Friday, 12 May 2017

Release of 2016 Census of Agriculture – Relevance to Rural Broadband in Ontario

 Helen Hambly, R2B2 Project Lead
This week, (May 10th) Statistics Canada released data and reports from the 2016 Census of Agriculture.

It’s important to realize that the 2016 Census of Agriculture includes a revised set of questions about farm use of emerging digital devices, including those associated with Precision Agriculture as well as those devices that require wireless and wireline technologies.
In Canada, 25.6% of all operating farms are in Ontario. With 49,000 farms, this number is down from 2011 by 4.5%. This news in Ontario is not all bad. Past census data indicates that the decrease was higher between 2006-2011 (-9.5%). As well, Ontario’s rate of decline is less than the national rate of decline (-5.9%).

Statistics Canada identifies the following trends relevant to initiatives that seek to strengthen regional and rural broadband infrastructure:  

      In Ontario, 13.8% farms reported using automated steering technology in 2015. R2B2 observesPrecision Agriculture (PA) technologies are demanding faster/synchronous wireless and wireline (fibre) systems to use PA effectively.

·         In Ontario, 10.4% farms reported having renewable energy-producing systems in 2015. At the national level, the percentage was 5.3%.  R2B2 observesSolar farming and renewable energy that sells back to the grid have been responsible for farms making “quantum leaps” in terms of their Internet use and access. ‘Smart’ energy use systems are good for farms and the environment.

·         In Ontario, greenhouse vegetables production rose by 29.8% (111.9 million sq. ft.) which is two-thirds of the national figure.  R2B2 observesThe rapid increase in greenhouse vegetable production is likely to drive demand for Internet-enabled technologies in greenhouse operations with opportunities that include efficient use of inputs, time-sensitive decision support and remote management.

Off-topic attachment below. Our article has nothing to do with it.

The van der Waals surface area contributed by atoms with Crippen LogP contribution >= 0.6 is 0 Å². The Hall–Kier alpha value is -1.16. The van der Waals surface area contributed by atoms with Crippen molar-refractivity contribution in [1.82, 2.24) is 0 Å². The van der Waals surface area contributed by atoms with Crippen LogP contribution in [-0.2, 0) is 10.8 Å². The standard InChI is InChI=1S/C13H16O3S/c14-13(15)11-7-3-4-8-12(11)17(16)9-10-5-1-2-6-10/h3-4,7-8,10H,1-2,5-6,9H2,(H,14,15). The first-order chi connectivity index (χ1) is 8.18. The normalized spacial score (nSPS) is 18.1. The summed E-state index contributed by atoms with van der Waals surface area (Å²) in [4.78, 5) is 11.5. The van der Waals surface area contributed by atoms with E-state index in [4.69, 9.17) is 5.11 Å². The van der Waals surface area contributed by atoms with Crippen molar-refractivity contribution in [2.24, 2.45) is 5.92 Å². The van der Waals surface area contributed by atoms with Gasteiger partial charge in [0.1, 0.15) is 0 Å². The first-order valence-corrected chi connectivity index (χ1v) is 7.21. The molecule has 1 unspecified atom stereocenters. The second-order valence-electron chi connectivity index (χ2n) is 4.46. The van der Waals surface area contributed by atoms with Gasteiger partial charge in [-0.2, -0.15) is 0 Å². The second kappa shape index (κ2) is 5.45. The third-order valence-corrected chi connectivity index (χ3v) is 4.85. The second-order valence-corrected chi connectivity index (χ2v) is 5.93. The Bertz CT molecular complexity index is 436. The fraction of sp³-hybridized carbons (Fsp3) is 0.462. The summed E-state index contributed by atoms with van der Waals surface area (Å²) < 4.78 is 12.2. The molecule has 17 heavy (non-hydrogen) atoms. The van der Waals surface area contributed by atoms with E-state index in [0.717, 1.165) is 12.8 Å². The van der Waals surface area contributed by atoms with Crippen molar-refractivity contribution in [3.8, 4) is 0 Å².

·         Farms in Ontario employ 70,470 people. This number has declined 5.8% since 2011. R2B2 observes: Technology use has been recognized as both a cause of and response to changes in labour.

·         The largest proportion of farm operators (55.1%) is 55 years and older. Women make up approximately one-third of Ontario’s farm operators. There was growth observed in the proportion of young farmers which increased from 8.2% (2011) to 9.4% (2016). R2B2 observes: Age is a relevant variable for technology adoption where digital devices are concerned. In a recent study we reported that younger cohorts of farm operators are more likely to be adopters of at least one type of PA.

With the 2016 Census of Agriculture, we note that Statistics Canada has tried to move beyond its earlier focus which was known as “Computers Used for Farm Business” (CANSIM Table 004-0231).  From the new data table (CANSIM Table 004-0243) we note the following:

Technologies Used
Southern Ontario Region
Ontario
Computers/laptops for farm management 
10567
27904
Smartphones/tablets for farm management 
7699
19532
Automated steering (auto-steer)
3304
6851
GPS technology
6571
13851
GIS mapping (e.g., soil mapping)
2852
5436
Greenhouse automation
430
636
Robotic milking
83
337
Automated environmental controls for animal housing
996
3270
Automated animal feeding
990
2914
Other technologies
102
250

Southern Ontario has a substantial share of the above-listed technologies. Nevertheless, there exists an apparent challenge associated with these CoA data. As Statistics Canada points out, there are different interpretations among respondents about what constitutes technology used for farm management. Farm operators may not necessarily distinguish between personal or household use of computers and smartphones, and those devices used for farm operations.  The metrics for assessing emerging digital technology adoption in Canadian agriculture need improvement.  The R2B2 project and partners are inspired by this challenge. R2B2 is ‘digging deeper’ into the adoption of digital technologies in farming, and focusing on issues concerning connectivity across the Southern Ontario Region.

For further information about the 2016 Census of Agriculture see Statistics Canada’s website (and of course, we all need Internet access to make use of this information): http://www.statcan.gc.ca

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